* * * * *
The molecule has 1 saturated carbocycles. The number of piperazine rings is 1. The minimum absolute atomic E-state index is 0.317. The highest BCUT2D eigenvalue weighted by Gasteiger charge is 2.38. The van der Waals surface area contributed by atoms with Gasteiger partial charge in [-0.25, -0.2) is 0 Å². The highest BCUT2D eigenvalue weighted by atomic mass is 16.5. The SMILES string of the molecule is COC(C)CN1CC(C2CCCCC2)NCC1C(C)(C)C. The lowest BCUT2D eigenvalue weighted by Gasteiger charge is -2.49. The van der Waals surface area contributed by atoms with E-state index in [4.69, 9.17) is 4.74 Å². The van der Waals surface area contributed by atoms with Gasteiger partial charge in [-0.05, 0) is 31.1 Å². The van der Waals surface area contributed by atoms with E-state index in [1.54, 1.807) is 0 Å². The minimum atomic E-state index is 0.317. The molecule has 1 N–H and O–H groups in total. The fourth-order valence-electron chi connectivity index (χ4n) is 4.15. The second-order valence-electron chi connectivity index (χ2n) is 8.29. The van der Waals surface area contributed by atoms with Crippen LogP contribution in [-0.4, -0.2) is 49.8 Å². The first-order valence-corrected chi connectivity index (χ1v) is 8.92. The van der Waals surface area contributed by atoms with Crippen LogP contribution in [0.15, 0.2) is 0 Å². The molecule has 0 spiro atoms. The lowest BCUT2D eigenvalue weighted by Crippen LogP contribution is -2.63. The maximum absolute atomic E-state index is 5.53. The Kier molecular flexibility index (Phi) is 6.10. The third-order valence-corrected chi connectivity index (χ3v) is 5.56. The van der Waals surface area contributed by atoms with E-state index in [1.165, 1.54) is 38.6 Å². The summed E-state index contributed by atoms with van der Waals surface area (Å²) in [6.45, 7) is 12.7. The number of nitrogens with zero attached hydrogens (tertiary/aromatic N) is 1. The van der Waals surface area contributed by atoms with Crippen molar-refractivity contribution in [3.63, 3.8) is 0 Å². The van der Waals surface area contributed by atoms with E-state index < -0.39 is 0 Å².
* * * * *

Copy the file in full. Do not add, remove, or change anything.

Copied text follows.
The molecule has 1 saturated carbocycles. The number of piperazine rings is 1. The minimum absolute atomic E-state index is 0.317. The highest BCUT2D eigenvalue weighted by Gasteiger charge is 2.38. The van der Waals surface area contributed by atoms with Gasteiger partial charge in [-0.25, -0.2) is 0 Å². The highest BCUT2D eigenvalue weighted by atomic mass is 16.5. The SMILES string of the molecule is COC(C)CN1CC(C2CCCCC2)NCC1C(C)(C)C. The lowest BCUT2D eigenvalue weighted by Gasteiger charge is -2.49. The van der Waals surface area contributed by atoms with E-state index in [4.69, 9.17) is 4.74 Å². The van der Waals surface area contributed by atoms with Gasteiger partial charge in [-0.05, 0) is 31.1 Å². The van der Waals surface area contributed by atoms with E-state index in [1.54, 1.807) is 0 Å². The minimum atomic E-state index is 0.317. The molecule has 1 N–H and O–H groups in total. The fourth-order valence-electron chi connectivity index (χ4n) is 4.15. The second-order valence-electron chi connectivity index (χ2n) is 8.29. The van der Waals surface area contributed by atoms with Crippen LogP contribution in [-0.4, -0.2) is 49.8 Å². The first-order valence-corrected chi connectivity index (χ1v) is 8.92. The van der Waals surface area contributed by atoms with Crippen LogP contribution in [0.15, 0.2) is 0 Å². The molecule has 0 spiro atoms. The lowest BCUT2D eigenvalue weighted by Crippen LogP contribution is -2.63. The maximum absolute atomic E-state index is 5.53. The Kier molecular flexibility index (Phi) is 6.10. The third-order valence-corrected chi connectivity index (χ3v) is 5.56. The van der Waals surface area contributed by atoms with E-state index in [1.165, 1.54) is 38.6 Å². The summed E-state index contributed by atoms with van der Waals surface area (Å²) in [6.45, 7) is 12.7. The number of nitrogens with zero attached hydrogens (tertiary/aromatic N) is 1. The van der Waals surface area contributed by atoms with Crippen molar-refractivity contribution in [3.63, 3.8) is 0 Å². The van der Waals surface area contributed by atoms with E-state index < -0.39 is 0 Å².